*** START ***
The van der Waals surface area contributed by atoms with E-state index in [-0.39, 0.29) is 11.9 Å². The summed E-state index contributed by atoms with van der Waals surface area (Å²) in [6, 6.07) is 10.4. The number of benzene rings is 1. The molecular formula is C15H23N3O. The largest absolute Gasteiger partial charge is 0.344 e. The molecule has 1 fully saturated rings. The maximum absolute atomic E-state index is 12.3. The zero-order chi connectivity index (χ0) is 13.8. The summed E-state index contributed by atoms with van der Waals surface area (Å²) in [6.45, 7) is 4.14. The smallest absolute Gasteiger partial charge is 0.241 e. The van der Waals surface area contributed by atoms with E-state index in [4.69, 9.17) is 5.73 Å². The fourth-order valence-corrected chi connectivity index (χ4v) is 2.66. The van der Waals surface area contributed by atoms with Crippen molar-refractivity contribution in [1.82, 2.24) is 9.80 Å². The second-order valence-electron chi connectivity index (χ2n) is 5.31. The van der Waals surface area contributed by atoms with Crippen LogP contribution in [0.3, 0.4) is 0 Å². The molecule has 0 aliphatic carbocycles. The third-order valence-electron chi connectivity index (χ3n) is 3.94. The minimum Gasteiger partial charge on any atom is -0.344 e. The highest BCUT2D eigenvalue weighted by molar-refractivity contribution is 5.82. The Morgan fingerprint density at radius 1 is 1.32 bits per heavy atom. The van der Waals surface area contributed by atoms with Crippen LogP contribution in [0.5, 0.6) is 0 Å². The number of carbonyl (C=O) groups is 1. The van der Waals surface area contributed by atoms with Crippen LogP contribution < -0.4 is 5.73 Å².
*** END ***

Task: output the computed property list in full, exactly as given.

The van der Waals surface area contributed by atoms with E-state index in [-0.39, 0.29) is 11.9 Å². The summed E-state index contributed by atoms with van der Waals surface area (Å²) in [6, 6.07) is 10.4. The number of benzene rings is 1. The molecular formula is C15H23N3O. The largest absolute Gasteiger partial charge is 0.344 e. The molecule has 1 fully saturated rings. The maximum absolute atomic E-state index is 12.3. The zero-order chi connectivity index (χ0) is 13.8. The summed E-state index contributed by atoms with van der Waals surface area (Å²) in [6.45, 7) is 4.14. The smallest absolute Gasteiger partial charge is 0.241 e. The van der Waals surface area contributed by atoms with E-state index in [4.69, 9.17) is 5.73 Å². The fourth-order valence-corrected chi connectivity index (χ4v) is 2.66. The van der Waals surface area contributed by atoms with Crippen molar-refractivity contribution in [1.82, 2.24) is 9.80 Å². The second-order valence-electron chi connectivity index (χ2n) is 5.31. The van der Waals surface area contributed by atoms with Crippen LogP contribution in [0.3, 0.4) is 0 Å². The molecule has 0 aliphatic carbocycles. The third-order valence-electron chi connectivity index (χ3n) is 3.94. The minimum Gasteiger partial charge on any atom is -0.344 e. The highest BCUT2D eigenvalue weighted by molar-refractivity contribution is 5.82. The Morgan fingerprint density at radius 1 is 1.32 bits per heavy atom. The van der Waals surface area contributed by atoms with Crippen LogP contribution in [0.5, 0.6) is 0 Å². The number of carbonyl (C=O) groups is 1. The van der Waals surface area contributed by atoms with Crippen LogP contribution < -0.4 is 5.73 Å².